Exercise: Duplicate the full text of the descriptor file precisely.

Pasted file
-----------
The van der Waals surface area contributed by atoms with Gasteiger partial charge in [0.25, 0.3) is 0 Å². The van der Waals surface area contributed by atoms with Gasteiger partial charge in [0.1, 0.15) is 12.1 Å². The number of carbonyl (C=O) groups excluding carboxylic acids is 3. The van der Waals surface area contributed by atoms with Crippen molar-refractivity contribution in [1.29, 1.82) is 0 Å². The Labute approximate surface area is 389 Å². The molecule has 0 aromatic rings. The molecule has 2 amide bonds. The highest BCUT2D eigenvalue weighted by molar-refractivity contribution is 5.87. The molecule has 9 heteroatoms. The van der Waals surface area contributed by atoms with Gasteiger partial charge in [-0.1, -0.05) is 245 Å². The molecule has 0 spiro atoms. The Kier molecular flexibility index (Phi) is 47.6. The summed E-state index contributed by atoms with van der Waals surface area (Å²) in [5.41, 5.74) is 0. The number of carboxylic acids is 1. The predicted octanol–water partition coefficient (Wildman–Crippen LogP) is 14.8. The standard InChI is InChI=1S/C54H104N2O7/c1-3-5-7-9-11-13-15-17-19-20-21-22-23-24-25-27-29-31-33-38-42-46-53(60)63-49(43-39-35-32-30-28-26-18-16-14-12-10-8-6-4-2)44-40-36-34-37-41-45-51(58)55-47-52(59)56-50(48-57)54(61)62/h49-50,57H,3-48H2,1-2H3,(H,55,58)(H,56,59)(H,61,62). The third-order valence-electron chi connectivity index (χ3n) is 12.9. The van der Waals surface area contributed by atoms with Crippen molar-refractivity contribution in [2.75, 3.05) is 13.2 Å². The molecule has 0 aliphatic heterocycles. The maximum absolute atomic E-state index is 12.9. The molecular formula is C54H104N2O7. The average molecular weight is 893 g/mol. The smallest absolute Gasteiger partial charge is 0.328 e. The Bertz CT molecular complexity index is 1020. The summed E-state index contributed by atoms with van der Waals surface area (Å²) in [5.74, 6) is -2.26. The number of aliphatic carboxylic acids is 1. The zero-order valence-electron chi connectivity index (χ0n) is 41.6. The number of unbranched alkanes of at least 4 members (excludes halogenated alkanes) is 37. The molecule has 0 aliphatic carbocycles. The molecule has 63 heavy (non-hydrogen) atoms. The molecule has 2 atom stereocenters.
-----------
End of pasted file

The van der Waals surface area contributed by atoms with Gasteiger partial charge in [0.25, 0.3) is 0 Å². The van der Waals surface area contributed by atoms with Gasteiger partial charge in [0.1, 0.15) is 12.1 Å². The number of carbonyl (C=O) groups excluding carboxylic acids is 3. The van der Waals surface area contributed by atoms with Crippen molar-refractivity contribution in [1.29, 1.82) is 0 Å². The Labute approximate surface area is 389 Å². The molecule has 0 aromatic rings. The molecule has 2 amide bonds. The highest BCUT2D eigenvalue weighted by molar-refractivity contribution is 5.87. The molecule has 9 heteroatoms. The van der Waals surface area contributed by atoms with Gasteiger partial charge in [-0.1, -0.05) is 245 Å². The molecule has 0 spiro atoms. The Kier molecular flexibility index (Phi) is 47.6. The summed E-state index contributed by atoms with van der Waals surface area (Å²) in [5.41, 5.74) is 0. The number of carboxylic acids is 1. The predicted octanol–water partition coefficient (Wildman–Crippen LogP) is 14.8. The standard InChI is InChI=1S/C54H104N2O7/c1-3-5-7-9-11-13-15-17-19-20-21-22-23-24-25-27-29-31-33-38-42-46-53(60)63-49(43-39-35-32-30-28-26-18-16-14-12-10-8-6-4-2)44-40-36-34-37-41-45-51(58)55-47-52(59)56-50(48-57)54(61)62/h49-50,57H,3-48H2,1-2H3,(H,55,58)(H,56,59)(H,61,62). The third-order valence-electron chi connectivity index (χ3n) is 12.9. The van der Waals surface area contributed by atoms with Crippen molar-refractivity contribution in [2.75, 3.05) is 13.2 Å². The molecule has 0 aliphatic heterocycles. The maximum absolute atomic E-state index is 12.9. The molecular formula is C54H104N2O7. The average molecular weight is 893 g/mol. The smallest absolute Gasteiger partial charge is 0.328 e. The Bertz CT molecular complexity index is 1020. The summed E-state index contributed by atoms with van der Waals surface area (Å²) in [5.74, 6) is -2.26. The number of aliphatic carboxylic acids is 1. The zero-order valence-electron chi connectivity index (χ0n) is 41.6. The number of unbranched alkanes of at least 4 members (excludes halogenated alkanes) is 37. The molecule has 0 aliphatic carbocycles. The molecule has 63 heavy (non-hydrogen) atoms. The molecule has 2 atom stereocenters.